Cutt H, Giles-Corti B, Knuiman M, Pikora T: Physical activity behavior of dog owners: development and reliability of the Dogs And Physical Activity (DAPA) tool. J Phys Act Health. 2008, 5 (Suppl1): 73-89.
Sallis JF: Neighborhood Environment and Walkability Scale (NEWS). [http://www.drjamessallis.sdsu.edu/]
Sallis JF, Grossman RM, Pinski RB, Patterson TL, Nader PR: The development of scales to measure social support for diet and exercise behaviors. Preventive Medicine. 1987, 16: 825-836. 10.1016/0091-7435(87)90022-3.
Buckner JC: The development of an instrument to measure neighborhood cohesion. American Journal of Community Psychology. 1988, 16: 771-791. 10.1007/BF00930892.
Giles-Corti B, Donovan RJ: The relative influence of individual, social and physical environment determinants of physical activity. Social Science and Medicine. 2002, 54 (12): 1793-1812. 10.1016/S0277-9536(01)00150-2.
Giles-Corti B, Donovan RJ: Relative influences of individual, social-environmental, and physical environmental correlates of walking. American Journal of Public Health. 2003, 93: 1583-1589.
Motl RW, Dishman RK, Saunders R, Dowda M, Felton G, Pate RR: Measuring enjoyment of physical activity in adolescent girls. American Journal of Preventive Medicine. 2001, 21: 110-117. 10.1016/S0749-3797(01)00326-9.
Jackson VSS: Domestic pets in new urban areas. Australian Planner. 1994, 31: 148-152.
Selby LA, Rhoades JD, Hewett JE, Irvin JA: A survey of attitudes toward responsible pet ownership. Public Health Reports. 1979, 94: 380-386.
Salmon PW, Salmon IM: Who owns who? Psychological research into the human-pet bond in Australia. New Perspectives on Our Lives with Companion Animals. Edited by: Katcher AH and Beck A. 1983, Philadelphia, University of Pennsylvania Press, Chapter 22.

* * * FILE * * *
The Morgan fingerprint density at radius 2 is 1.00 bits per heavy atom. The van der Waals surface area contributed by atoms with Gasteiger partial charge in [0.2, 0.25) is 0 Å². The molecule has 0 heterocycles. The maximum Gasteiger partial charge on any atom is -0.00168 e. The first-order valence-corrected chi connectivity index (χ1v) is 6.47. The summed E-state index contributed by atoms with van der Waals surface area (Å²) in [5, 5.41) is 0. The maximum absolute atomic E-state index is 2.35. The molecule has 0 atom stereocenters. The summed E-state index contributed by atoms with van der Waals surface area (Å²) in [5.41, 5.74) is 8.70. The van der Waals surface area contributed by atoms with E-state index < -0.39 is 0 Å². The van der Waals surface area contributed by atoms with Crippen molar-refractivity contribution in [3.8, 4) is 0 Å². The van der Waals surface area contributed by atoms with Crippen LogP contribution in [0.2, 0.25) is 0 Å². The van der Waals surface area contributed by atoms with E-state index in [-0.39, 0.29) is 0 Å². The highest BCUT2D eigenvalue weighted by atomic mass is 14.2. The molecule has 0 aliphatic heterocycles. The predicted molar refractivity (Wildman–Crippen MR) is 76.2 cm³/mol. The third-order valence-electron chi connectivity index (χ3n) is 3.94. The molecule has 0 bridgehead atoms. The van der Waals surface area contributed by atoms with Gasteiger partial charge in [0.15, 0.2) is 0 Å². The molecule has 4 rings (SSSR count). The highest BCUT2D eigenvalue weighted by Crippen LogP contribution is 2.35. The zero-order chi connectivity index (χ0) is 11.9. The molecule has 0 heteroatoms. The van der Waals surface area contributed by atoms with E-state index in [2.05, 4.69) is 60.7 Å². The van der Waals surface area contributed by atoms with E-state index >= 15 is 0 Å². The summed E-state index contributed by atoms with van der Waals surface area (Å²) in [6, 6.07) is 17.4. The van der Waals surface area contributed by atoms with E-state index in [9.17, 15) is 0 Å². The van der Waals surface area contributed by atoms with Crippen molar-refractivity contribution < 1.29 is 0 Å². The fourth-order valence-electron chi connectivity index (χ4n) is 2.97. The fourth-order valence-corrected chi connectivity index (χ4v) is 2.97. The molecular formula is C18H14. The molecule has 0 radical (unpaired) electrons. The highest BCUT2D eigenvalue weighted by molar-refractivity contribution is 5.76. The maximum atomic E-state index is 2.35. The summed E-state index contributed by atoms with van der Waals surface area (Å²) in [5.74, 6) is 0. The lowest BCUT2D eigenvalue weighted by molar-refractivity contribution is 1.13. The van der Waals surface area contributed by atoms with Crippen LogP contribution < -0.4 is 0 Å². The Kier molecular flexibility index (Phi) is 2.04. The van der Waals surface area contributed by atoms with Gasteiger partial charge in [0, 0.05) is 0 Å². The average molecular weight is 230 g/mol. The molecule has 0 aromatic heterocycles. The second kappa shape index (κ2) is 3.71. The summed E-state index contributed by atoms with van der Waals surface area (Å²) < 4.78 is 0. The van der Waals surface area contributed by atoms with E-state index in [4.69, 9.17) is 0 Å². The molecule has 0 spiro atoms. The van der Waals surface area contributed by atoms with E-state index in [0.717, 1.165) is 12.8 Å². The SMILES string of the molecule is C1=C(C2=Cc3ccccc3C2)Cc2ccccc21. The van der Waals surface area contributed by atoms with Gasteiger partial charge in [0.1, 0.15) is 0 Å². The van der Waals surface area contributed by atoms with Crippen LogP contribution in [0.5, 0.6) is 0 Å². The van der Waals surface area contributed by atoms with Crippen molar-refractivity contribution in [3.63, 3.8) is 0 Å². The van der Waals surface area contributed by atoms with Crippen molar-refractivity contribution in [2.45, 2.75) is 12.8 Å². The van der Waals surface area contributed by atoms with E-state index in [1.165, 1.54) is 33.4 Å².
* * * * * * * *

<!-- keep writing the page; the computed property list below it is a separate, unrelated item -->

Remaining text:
Kidd AH, Kidd RM: Personality characteristics and preferences in pet ownership. Psychol Rep. 1980, 46: 939-949.
Fox M: Relationships between the human and nonhuman animals. Interrelations Between People and Pets. Edited by: Fogle B. 1981, Springfield, U.S.A., Thomas Books (Charles C. Thomas), 23-40.
Staats S, Sears K, Pierfelice L: Teachers' pets and why they have them: An investigation of the human animal bond. J App Social Psych. 2006, 36 (8): 1881-1891.
McHarg M, Baldock C, Headey B, Robinson A: National People and Pets Survey. 1995, Sydney, Australia, Urban Animal Management Coalition
Macdonald A: The pet dog in the home: A study of interactions. Interrelations Between People and Pets. Edited by: Fogle B. 1981, Springfield, U.S.A., Thomas Books (Charles C. Thomas), 195-206.
Marchetti C: Anthropological invariants in travel behaviour. Technical Forecasting and Social Change. 1994, 47: 75-78. 10.1016/0040-1625(94)90041-8.
Neff J: Substitution rates between transit and automobile travel: April; Charlotte, North Carolina. 1996.
Pederson E: Transportation in Cities. 1980, New York, Pergamon
US Department of Health and Human Services: Physical Activity and Health: A Report of the Surgeon General. 1996, Atlanta, Ga, US Department of Health and Human Services, Centers for Disease Control and Prevention, National Center for Chronic Disease Prevention and Health Promotion
Commonwealth Department of Health and Aged Care: National Physical Activity Guidelines for Australians. 1999, Canberra, Australia, Commonwealth Department of Health and Aged Care